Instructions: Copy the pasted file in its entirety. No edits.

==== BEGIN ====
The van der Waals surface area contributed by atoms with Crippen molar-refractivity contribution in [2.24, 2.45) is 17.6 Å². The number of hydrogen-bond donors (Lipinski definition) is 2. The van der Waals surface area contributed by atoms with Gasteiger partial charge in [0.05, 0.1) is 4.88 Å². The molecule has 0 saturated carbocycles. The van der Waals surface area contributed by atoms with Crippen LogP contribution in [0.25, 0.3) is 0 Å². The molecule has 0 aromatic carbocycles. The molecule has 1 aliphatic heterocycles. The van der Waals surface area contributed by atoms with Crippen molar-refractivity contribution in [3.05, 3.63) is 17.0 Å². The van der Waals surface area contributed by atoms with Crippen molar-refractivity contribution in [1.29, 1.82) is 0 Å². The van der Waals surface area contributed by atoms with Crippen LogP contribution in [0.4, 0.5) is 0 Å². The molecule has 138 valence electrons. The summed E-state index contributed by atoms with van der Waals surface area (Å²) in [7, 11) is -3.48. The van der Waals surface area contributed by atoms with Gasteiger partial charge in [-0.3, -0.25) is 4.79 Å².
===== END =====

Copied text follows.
The van der Waals surface area contributed by atoms with Crippen molar-refractivity contribution in [2.24, 2.45) is 17.6 Å². The number of hydrogen-bond donors (Lipinski definition) is 2. The van der Waals surface area contributed by atoms with Gasteiger partial charge in [0.05, 0.1) is 4.88 Å². The molecule has 0 saturated carbocycles. The van der Waals surface area contributed by atoms with Crippen LogP contribution in [0.25, 0.3) is 0 Å². The molecule has 0 aromatic carbocycles. The molecule has 1 aliphatic heterocycles. The van der Waals surface area contributed by atoms with Crippen molar-refractivity contribution in [3.05, 3.63) is 17.0 Å². The van der Waals surface area contributed by atoms with Crippen molar-refractivity contribution in [1.29, 1.82) is 0 Å². The van der Waals surface area contributed by atoms with Crippen LogP contribution in [0.4, 0.5) is 0 Å². The molecule has 138 valence electrons. The summed E-state index contributed by atoms with van der Waals surface area (Å²) in [7, 11) is -3.48. The van der Waals surface area contributed by atoms with Gasteiger partial charge in [-0.3, -0.25) is 4.79 Å².